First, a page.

Both King and his legal team turned down CNN's request for an interview.
A divided Maryland Court of Appeals later agreed with King, saying suspects under arrest enjoy a higher level of privacy than a convicted felon, outweighing the state's law enforcement interests. That court also said obtaining King's DNA immediately after arrest was not necessary in identifying him, and that the process was more personally invasive than standard fingerprinting.
But the high court decided in favor of the state. Kennedy was joined by Chief Justice John Roberts, and Justices Clarence Thomas, Stephen Breyer, and Samuel Alito.
The issue of citizen privacy has been particularly acute since the 9/11 attacks. Federal and state governments have stepped up surveillance of suspected terrorists and their allies and of high-risk targets, like government buildings and shopping malls.
The current conservative-majority court has generally been supportive of law enforcement in recent search and privacy disputes, but not always. The court last year ruled police could not place a GPS tracking device on a drug suspect's car for several weeks without first obtaining a search warrant.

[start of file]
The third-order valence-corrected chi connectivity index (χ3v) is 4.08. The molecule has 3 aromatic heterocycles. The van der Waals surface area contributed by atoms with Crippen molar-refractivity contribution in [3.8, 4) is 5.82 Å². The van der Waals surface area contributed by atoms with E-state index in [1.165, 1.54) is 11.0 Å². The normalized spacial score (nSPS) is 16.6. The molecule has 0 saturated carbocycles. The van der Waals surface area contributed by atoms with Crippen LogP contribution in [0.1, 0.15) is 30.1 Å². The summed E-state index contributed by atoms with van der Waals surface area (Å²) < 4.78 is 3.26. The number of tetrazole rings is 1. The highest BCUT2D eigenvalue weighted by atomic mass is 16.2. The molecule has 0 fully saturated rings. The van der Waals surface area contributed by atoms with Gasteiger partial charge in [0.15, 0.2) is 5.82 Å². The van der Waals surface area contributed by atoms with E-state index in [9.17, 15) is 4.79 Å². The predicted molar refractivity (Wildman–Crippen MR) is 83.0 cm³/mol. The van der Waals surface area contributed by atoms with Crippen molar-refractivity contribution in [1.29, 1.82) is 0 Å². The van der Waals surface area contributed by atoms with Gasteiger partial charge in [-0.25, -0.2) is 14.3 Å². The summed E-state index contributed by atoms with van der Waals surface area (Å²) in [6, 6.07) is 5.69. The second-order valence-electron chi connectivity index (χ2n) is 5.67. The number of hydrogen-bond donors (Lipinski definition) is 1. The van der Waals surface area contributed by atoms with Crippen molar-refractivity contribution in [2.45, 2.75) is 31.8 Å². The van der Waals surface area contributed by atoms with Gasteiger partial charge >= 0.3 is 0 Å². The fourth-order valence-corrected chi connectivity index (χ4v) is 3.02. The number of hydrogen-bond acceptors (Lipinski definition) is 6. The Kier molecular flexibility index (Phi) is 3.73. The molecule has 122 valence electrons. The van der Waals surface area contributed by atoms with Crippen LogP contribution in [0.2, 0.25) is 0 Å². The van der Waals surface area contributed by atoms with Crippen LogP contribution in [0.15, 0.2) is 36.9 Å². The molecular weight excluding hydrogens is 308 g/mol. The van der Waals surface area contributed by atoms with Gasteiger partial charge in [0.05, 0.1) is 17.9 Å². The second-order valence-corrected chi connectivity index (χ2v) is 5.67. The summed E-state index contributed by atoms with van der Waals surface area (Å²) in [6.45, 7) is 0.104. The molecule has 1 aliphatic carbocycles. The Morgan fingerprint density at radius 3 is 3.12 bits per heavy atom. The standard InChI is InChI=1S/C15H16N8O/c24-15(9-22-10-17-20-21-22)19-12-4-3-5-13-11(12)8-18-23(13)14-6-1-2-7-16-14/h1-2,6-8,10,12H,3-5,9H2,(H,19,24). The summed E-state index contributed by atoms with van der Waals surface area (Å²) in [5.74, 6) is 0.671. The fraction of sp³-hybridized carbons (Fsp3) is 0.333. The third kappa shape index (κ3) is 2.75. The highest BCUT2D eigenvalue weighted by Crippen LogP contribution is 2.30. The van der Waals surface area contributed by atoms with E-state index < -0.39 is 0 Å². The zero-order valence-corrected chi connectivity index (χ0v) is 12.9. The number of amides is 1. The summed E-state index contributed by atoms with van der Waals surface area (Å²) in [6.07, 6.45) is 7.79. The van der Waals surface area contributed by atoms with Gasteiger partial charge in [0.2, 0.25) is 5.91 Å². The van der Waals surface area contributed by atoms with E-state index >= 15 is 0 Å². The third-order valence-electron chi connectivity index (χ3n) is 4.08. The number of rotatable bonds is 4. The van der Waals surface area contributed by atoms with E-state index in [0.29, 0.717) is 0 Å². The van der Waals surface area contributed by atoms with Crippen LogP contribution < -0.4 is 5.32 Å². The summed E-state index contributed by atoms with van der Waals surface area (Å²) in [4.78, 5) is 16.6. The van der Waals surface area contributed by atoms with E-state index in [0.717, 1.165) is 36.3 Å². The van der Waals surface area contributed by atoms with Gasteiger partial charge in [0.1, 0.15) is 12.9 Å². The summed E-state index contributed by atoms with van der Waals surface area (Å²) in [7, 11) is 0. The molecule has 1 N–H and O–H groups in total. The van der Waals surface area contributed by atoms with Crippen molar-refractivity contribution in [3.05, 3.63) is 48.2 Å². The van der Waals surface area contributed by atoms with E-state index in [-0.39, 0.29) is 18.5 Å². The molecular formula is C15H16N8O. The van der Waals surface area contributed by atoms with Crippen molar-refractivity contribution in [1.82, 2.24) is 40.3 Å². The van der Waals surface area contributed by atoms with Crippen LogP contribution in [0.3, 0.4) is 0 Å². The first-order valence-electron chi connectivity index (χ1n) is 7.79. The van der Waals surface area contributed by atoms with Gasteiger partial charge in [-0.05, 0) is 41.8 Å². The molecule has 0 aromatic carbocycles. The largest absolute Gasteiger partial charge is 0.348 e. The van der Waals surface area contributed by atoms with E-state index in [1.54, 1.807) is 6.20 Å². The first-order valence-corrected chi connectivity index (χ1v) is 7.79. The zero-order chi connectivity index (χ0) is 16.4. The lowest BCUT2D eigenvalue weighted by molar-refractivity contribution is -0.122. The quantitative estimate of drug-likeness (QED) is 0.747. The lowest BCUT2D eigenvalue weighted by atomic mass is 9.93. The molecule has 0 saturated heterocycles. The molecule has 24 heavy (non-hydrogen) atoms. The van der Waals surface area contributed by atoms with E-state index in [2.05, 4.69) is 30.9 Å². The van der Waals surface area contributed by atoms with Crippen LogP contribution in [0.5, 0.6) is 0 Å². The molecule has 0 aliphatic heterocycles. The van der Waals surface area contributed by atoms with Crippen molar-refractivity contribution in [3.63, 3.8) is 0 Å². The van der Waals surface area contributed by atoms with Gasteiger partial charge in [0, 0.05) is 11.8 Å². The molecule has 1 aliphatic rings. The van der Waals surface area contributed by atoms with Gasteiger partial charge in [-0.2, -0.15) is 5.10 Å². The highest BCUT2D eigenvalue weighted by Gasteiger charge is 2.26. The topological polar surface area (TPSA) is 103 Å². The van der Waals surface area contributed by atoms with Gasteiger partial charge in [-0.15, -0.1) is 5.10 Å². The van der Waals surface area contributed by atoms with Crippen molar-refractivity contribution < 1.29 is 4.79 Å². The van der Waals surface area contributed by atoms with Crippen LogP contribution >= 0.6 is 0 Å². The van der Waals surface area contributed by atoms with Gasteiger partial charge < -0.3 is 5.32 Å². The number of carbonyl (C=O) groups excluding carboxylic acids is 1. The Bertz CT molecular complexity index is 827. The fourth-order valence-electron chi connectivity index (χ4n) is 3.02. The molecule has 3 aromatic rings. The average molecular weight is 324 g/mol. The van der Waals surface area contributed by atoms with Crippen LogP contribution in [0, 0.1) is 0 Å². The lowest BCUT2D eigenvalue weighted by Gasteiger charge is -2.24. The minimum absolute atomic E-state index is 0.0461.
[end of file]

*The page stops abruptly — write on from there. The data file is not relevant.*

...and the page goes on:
In a sharply worded dissent, Justice Antonin Scalia said the majority's reasoning established a "terrifying principle."
"The court's opinion barely mentions the crucial fact about this case: the search here was entirely suspicionless. The police had no reason to believe King's DNA would link him to any crime."
Scalia added the state law "manages to burden uniquely the sole group for whom the Fourth Amendment's protections ought to be most jealously guarded: people who are innocent of the state's accusations," describing of the legal concept of innocent until proven guilty.
He was supported by Justices Ruth Bader Ginsburg, Sonia Sotomayor, and Elena Kagan. Scalia's prior support of Fourth Amendment protections is well-documented, so his siding with three more liberal members of the court was not surprising.
A 1994 federal law created a national database in which local, state, and federal law enforcement agencies can compare and share information on DNA matches from convicted felons, but courts have been at odds on just when such samples can be collected and the information distributed.
In a brief filed by 49 states supporting Maryland, officials also said the information is secure, and retested when an initial "hit" is identified. After a warrant is issued for probable cause, another fresh DNA sample is taken and it is that test that is used to ultimately prosecute in court. Each initial test costs about $30.
The Fourth Amendment requires the government to balance legitimate law enforcement interests with the privacy rights of individuals. A key area of concern in the high court was whether developing "Rapid DNA" technology would allow initial identification testing to be completed within about two hours. Currently it can take two weeks or more, depending on backlogs.